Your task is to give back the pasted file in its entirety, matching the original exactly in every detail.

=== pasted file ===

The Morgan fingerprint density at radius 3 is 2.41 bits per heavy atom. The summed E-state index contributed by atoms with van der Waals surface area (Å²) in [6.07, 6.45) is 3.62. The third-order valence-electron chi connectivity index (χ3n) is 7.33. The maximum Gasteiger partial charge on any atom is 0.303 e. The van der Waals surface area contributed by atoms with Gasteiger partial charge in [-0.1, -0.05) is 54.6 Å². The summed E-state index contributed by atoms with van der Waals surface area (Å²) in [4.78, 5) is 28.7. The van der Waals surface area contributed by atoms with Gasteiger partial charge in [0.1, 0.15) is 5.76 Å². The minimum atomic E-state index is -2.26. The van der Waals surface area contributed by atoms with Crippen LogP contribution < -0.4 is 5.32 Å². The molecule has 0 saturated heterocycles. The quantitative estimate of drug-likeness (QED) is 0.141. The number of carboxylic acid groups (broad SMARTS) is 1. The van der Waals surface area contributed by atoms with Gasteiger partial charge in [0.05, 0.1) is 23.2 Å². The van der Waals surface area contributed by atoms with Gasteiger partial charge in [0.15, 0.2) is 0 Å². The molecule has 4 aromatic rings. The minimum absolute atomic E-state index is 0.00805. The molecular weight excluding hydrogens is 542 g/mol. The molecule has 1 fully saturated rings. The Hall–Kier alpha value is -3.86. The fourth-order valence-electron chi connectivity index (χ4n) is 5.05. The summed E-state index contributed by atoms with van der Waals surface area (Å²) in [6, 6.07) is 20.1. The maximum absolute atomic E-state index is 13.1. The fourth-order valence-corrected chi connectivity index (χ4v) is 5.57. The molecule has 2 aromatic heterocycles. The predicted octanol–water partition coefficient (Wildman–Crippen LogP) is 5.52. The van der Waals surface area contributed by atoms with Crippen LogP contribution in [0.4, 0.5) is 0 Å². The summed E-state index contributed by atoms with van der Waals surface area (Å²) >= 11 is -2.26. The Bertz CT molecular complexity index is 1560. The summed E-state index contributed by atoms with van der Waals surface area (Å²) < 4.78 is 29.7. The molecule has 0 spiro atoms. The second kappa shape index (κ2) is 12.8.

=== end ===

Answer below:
The Morgan fingerprint density at radius 3 is 2.41 bits per heavy atom. The summed E-state index contributed by atoms with van der Waals surface area (Å²) in [6.07, 6.45) is 3.62. The third-order valence-electron chi connectivity index (χ3n) is 7.33. The maximum Gasteiger partial charge on any atom is 0.303 e. The van der Waals surface area contributed by atoms with Gasteiger partial charge in [-0.1, -0.05) is 54.6 Å². The summed E-state index contributed by atoms with van der Waals surface area (Å²) in [4.78, 5) is 28.7. The van der Waals surface area contributed by atoms with Gasteiger partial charge in [0.1, 0.15) is 5.76 Å². The minimum atomic E-state index is -2.26. The van der Waals surface area contributed by atoms with Crippen LogP contribution < -0.4 is 5.32 Å². The molecule has 0 saturated heterocycles. The quantitative estimate of drug-likeness (QED) is 0.141. The number of carboxylic acid groups (broad SMARTS) is 1. The van der Waals surface area contributed by atoms with Gasteiger partial charge in [0.05, 0.1) is 23.2 Å². The van der Waals surface area contributed by atoms with Gasteiger partial charge in [0.15, 0.2) is 0 Å². The molecule has 4 aromatic rings. The minimum absolute atomic E-state index is 0.00805. The molecular weight excluding hydrogens is 542 g/mol. The molecule has 1 fully saturated rings. The Hall–Kier alpha value is -3.86. The fourth-order valence-electron chi connectivity index (χ4n) is 5.05. The summed E-state index contributed by atoms with van der Waals surface area (Å²) in [6, 6.07) is 20.1. The maximum absolute atomic E-state index is 13.1. The fourth-order valence-corrected chi connectivity index (χ4v) is 5.57. The molecule has 2 aromatic heterocycles. The predicted octanol–water partition coefficient (Wildman–Crippen LogP) is 5.52. The van der Waals surface area contributed by atoms with Crippen LogP contribution in [0.4, 0.5) is 0 Å². The summed E-state index contributed by atoms with van der Waals surface area (Å²) >= 11 is -2.26. The Bertz CT molecular complexity index is 1560. The summed E-state index contributed by atoms with van der Waals surface area (Å²) < 4.78 is 29.7. The molecule has 0 spiro atoms. The second kappa shape index (κ2) is 12.8.